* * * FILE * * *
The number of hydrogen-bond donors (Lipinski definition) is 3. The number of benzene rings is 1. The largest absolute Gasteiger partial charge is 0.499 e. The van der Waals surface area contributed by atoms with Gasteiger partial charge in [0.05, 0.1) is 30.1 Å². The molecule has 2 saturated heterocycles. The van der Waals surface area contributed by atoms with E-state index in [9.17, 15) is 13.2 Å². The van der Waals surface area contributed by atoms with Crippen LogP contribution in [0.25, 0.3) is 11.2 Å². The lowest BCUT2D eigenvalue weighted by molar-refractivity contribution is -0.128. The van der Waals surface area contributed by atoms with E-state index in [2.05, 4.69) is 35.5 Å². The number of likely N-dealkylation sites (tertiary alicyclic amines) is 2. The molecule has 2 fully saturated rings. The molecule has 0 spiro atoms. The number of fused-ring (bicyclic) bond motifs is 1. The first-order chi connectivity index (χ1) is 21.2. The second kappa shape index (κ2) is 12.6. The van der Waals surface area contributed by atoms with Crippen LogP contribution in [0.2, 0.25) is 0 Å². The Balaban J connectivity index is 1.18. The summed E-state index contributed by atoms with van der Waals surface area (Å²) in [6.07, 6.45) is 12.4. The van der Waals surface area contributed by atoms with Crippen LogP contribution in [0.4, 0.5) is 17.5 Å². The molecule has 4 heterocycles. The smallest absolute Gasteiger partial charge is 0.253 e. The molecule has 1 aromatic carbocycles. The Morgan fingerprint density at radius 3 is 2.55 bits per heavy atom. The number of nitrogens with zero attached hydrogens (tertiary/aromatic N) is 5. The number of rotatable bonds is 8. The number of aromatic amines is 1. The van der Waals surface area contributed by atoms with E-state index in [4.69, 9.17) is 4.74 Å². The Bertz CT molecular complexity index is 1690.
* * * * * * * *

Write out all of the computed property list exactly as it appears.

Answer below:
The number of hydrogen-bond donors (Lipinski definition) is 3. The number of benzene rings is 1. The largest absolute Gasteiger partial charge is 0.499 e. The van der Waals surface area contributed by atoms with Gasteiger partial charge in [0.05, 0.1) is 30.1 Å². The molecule has 2 saturated heterocycles. The van der Waals surface area contributed by atoms with E-state index in [9.17, 15) is 13.2 Å². The van der Waals surface area contributed by atoms with Crippen LogP contribution in [0.25, 0.3) is 11.2 Å². The lowest BCUT2D eigenvalue weighted by molar-refractivity contribution is -0.128. The van der Waals surface area contributed by atoms with E-state index in [2.05, 4.69) is 35.5 Å². The number of likely N-dealkylation sites (tertiary alicyclic amines) is 2. The molecule has 2 fully saturated rings. The molecule has 0 spiro atoms. The number of fused-ring (bicyclic) bond motifs is 1. The first-order chi connectivity index (χ1) is 21.2. The second kappa shape index (κ2) is 12.6. The van der Waals surface area contributed by atoms with Crippen LogP contribution in [0.2, 0.25) is 0 Å². The Balaban J connectivity index is 1.18. The summed E-state index contributed by atoms with van der Waals surface area (Å²) in [6.07, 6.45) is 12.4. The van der Waals surface area contributed by atoms with Crippen LogP contribution in [0.4, 0.5) is 17.5 Å². The molecule has 4 heterocycles. The smallest absolute Gasteiger partial charge is 0.253 e. The molecule has 1 aromatic carbocycles. The Morgan fingerprint density at radius 3 is 2.55 bits per heavy atom. The number of nitrogens with zero attached hydrogens (tertiary/aromatic N) is 5. The number of rotatable bonds is 8. The number of aromatic amines is 1. The van der Waals surface area contributed by atoms with E-state index in [4.69, 9.17) is 4.74 Å². The Bertz CT molecular complexity index is 1690.